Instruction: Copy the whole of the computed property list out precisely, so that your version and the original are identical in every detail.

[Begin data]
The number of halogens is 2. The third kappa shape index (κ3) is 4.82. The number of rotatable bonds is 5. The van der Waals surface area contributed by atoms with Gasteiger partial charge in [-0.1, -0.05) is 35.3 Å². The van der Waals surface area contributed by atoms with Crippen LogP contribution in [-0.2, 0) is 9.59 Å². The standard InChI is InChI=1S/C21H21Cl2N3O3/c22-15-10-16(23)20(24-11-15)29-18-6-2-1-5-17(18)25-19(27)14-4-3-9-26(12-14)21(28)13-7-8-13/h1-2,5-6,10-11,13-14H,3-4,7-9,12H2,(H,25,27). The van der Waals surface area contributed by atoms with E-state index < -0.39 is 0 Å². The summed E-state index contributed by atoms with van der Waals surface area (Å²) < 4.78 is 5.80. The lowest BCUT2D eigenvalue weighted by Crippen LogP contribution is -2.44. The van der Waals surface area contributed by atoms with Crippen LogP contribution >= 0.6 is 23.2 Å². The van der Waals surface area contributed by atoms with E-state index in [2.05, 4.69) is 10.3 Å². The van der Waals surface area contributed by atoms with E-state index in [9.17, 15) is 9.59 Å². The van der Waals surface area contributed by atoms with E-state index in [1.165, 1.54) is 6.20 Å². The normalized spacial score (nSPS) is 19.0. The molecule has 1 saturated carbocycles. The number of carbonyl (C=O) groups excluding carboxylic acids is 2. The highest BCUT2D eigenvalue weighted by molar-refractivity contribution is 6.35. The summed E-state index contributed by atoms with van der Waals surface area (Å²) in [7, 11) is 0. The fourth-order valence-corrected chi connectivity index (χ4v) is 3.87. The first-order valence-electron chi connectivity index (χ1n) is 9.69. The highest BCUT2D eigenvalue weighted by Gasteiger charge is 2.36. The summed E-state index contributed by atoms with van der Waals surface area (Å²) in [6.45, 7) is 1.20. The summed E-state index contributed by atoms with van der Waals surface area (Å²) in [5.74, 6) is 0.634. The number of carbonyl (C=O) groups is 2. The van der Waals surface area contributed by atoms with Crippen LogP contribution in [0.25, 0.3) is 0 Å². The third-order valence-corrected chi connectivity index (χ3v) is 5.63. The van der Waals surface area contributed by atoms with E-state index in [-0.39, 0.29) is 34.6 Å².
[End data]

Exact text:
The number of halogens is 2. The third kappa shape index (κ3) is 4.82. The number of rotatable bonds is 5. The van der Waals surface area contributed by atoms with Gasteiger partial charge in [-0.1, -0.05) is 35.3 Å². The van der Waals surface area contributed by atoms with Crippen LogP contribution in [-0.2, 0) is 9.59 Å². The standard InChI is InChI=1S/C21H21Cl2N3O3/c22-15-10-16(23)20(24-11-15)29-18-6-2-1-5-17(18)25-19(27)14-4-3-9-26(12-14)21(28)13-7-8-13/h1-2,5-6,10-11,13-14H,3-4,7-9,12H2,(H,25,27). The van der Waals surface area contributed by atoms with E-state index < -0.39 is 0 Å². The summed E-state index contributed by atoms with van der Waals surface area (Å²) < 4.78 is 5.80. The lowest BCUT2D eigenvalue weighted by Crippen LogP contribution is -2.44. The van der Waals surface area contributed by atoms with Crippen LogP contribution >= 0.6 is 23.2 Å². The van der Waals surface area contributed by atoms with E-state index in [2.05, 4.69) is 10.3 Å². The van der Waals surface area contributed by atoms with E-state index in [9.17, 15) is 9.59 Å². The van der Waals surface area contributed by atoms with E-state index in [1.165, 1.54) is 6.20 Å². The normalized spacial score (nSPS) is 19.0. The molecule has 1 saturated carbocycles. The number of carbonyl (C=O) groups excluding carboxylic acids is 2. The highest BCUT2D eigenvalue weighted by molar-refractivity contribution is 6.35. The summed E-state index contributed by atoms with van der Waals surface area (Å²) in [7, 11) is 0. The fourth-order valence-corrected chi connectivity index (χ4v) is 3.87. The first-order valence-electron chi connectivity index (χ1n) is 9.69. The highest BCUT2D eigenvalue weighted by Gasteiger charge is 2.36. The summed E-state index contributed by atoms with van der Waals surface area (Å²) in [6.45, 7) is 1.20. The summed E-state index contributed by atoms with van der Waals surface area (Å²) in [5.74, 6) is 0.634. The number of carbonyl (C=O) groups is 2. The van der Waals surface area contributed by atoms with Crippen LogP contribution in [0.25, 0.3) is 0 Å². The third-order valence-corrected chi connectivity index (χ3v) is 5.63. The van der Waals surface area contributed by atoms with E-state index in [-0.39, 0.29) is 34.6 Å².